Everyone agreed that the last war remains the next war in the minds of planners. The fact is that the new targets will be – or are now – the financial sector, satellites, and the power grid.

A question from the audience suggested that we will have even more boots on the ground because autonomous automated support groups can carry supplies to troops. But that is what "Air Cavalry" was invented for and how it was deployed in Vietnam. (See We Were Soldiers Once... and Young  reviewed here.)

The name “Coyote Smith” came up and I found Dr. M.V. “Coyote” Smith on The Space Show website “… a professor of strategic studies at the Air University's eSchool of Graduate Professional Military Education. He retired from active duty in August 2016 while serving as professor of strategic space studies at the School of Advanced Air and Space Studies. Prior to this, he served as the Director of the Center for Strategy and Technology where he led PROJECT BLUE HORIZONS for the Air Force Chief of Staff.  Earlier, he served at the Pentagon as the Chief of “Dream Works,” which was the Future Concepts division of the National Security Space Office where he led the Defense Science Board and directed the Space-Based Solar Power Study.”

“Technology” is a broad word and it led to Ledbetter's mention of NineFox Gambit by Yoon Ha Lee, the first book in the Machineries of Empire triology. “... The trilogy follows the young infantry captain Kel Cheris and the traitorous general Shuos Jedao in a war among factions of a despotic interstellar empire, whose technology and power is based on the population's faith in the imperial calendar.”

Sunday, August 5, 2018

Anti-Intellectualism in American Life

Nothing has changed in the fifty years since Richard Hofstadter chronicled the history of anti-intellectualism. The warning bell may seem muted because the names Billy Sunday, Carl McIntire, and J. Frank Norris no longer resonate. The value here is to learn and remember that today’s attacks on education are not momentary news but substantial tradition. Anti-intellectualism is not a quirk of the times; it is an abiding cultural context within which other phenomena can be understood. 

The irony of history is that we cannot see the day after tomorrow. So, publishing in 1962, Hofstadter could not write about the transformative generation that was about to enjoy a long life of broad, deep, and swift intellectual activity. But Hofstadter was prescient in identifying the long train of abuses against education launched by both nominal progressives and self-styled patriots. 

It is the patriots, in particular, who easily deny the Enlightenment that made possible the American Revolution and the political constitution that resulted from it. They did so in the 1800s and the 1900s, and do so today. But they are not alone. Radical progressives use physical force to deny access to campuses by those whose ideas they dislike. It is not just actual “hate speech”- though the Skokie Ruling long ago protected even that – but anything they seem to find worthy of their own hatred. 

Hofstadter examines the foundations of thought (or lack of it) that appear as outbursts in the common space. The newspaper editorials and Congressional hearings of the past exist today as blogs, websites, podcasts, and tweets. They all reflect deep assumptions within our culture. The insistence that university, high school, or elementary education serve “practical” goals of career or employment, community service or family responsibility can be found all along the course of American political history whether you look to the left or the right.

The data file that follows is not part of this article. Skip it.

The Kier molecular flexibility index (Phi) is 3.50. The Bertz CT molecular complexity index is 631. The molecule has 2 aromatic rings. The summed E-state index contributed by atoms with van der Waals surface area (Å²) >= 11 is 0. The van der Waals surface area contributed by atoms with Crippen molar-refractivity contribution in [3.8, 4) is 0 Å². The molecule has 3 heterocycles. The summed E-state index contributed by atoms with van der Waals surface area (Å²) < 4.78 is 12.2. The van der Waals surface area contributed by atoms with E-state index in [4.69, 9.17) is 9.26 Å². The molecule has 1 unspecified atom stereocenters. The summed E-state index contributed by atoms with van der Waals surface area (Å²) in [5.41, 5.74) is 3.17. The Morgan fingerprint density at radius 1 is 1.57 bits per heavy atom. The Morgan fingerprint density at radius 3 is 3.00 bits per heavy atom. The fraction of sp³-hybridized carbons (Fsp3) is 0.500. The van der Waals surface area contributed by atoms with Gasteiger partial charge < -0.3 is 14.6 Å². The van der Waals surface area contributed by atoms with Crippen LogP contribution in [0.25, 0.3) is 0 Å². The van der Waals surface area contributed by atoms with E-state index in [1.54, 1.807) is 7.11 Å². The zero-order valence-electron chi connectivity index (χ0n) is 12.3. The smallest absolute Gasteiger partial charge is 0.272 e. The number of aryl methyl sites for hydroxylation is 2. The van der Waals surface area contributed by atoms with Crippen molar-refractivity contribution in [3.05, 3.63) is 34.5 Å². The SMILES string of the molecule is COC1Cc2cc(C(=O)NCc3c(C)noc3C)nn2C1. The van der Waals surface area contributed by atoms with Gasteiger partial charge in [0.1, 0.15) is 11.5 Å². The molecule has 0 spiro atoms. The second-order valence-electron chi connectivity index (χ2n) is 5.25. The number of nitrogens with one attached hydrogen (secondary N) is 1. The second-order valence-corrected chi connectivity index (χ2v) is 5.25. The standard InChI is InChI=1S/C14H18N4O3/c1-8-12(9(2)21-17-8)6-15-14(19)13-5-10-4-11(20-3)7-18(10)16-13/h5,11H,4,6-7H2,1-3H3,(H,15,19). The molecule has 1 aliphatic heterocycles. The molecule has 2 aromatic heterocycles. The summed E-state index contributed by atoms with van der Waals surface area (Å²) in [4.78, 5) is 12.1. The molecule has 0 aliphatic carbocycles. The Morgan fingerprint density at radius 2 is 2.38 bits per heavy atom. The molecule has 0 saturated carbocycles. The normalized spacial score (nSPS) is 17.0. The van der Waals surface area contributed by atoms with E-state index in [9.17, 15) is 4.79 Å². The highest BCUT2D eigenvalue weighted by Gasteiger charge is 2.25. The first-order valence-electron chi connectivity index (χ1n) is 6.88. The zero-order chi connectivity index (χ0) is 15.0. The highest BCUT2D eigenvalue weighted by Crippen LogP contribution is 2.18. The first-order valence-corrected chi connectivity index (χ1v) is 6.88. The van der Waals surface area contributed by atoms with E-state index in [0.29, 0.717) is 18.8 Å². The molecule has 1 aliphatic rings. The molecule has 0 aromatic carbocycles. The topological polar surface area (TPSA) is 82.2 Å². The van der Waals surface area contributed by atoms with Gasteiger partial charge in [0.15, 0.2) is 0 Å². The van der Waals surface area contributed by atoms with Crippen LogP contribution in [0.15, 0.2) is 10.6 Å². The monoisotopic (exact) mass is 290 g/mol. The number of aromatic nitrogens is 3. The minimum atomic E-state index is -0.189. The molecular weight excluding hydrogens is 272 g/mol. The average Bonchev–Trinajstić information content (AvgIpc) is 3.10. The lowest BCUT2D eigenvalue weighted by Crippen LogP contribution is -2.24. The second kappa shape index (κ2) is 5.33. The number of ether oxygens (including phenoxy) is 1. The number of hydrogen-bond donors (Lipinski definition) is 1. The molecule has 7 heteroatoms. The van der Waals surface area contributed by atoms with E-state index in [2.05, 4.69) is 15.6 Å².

“This distinction may seem excessively abstract, but it is frequently illustrated in American culture. In our education, for example, it has never been doubted that the selection and development of intelligence is a goal of central importance; but the extent to which education should foster intellect has been a matter of the most heated controversy, and the opponents of intellect in most spheres of public education have exercised preponderant power. But perhaps the most impressive illustration arises from a comparison of the American regard for inventive skill as opposed to skill in pure science. Our greatest inventive genius, Thomas A. Edison, was all but canonized by the American public, and a legend has been built around him. One cannot, I suppose, expect that achievements in pure science would receive the same public applause that came to inventions as spectacular and as directly influential on ordinary life as Edison’s. But one might have expected that our greatest genius in pure science, Josiah Willard Gibbs, who laid the theoretical foundations for modern physical chemistry, would have been a figure of some comparable acclaim among the educated public.”

The equivalents in our time are Steve Jobs, Bill Gates, Mark Zuckerberg, and Elon Musk. Admirable as their achievements have been, they upstage the work of the geniuses who discovered the general laws of cybernetics, informatics, and electronics by inventing the infrastructure of our civilization. A hundred years ago, classical Greek was ebbing out of high school education, as unnecessary. Fifty years ago, Latin retreated. Their demise may have been a loss only to a few, but they have not been replaced by new languages such as Java and C. The value in learning to program is not to win a lucrative career in computing – though that is predictable and desirable – but to open the mind to new ways of perceiving and creating ideas that can operate in the material world. In that, they are as important as drama, art, and music, which are academic offerings that also have suffered reduced budgets for want of “practical” value.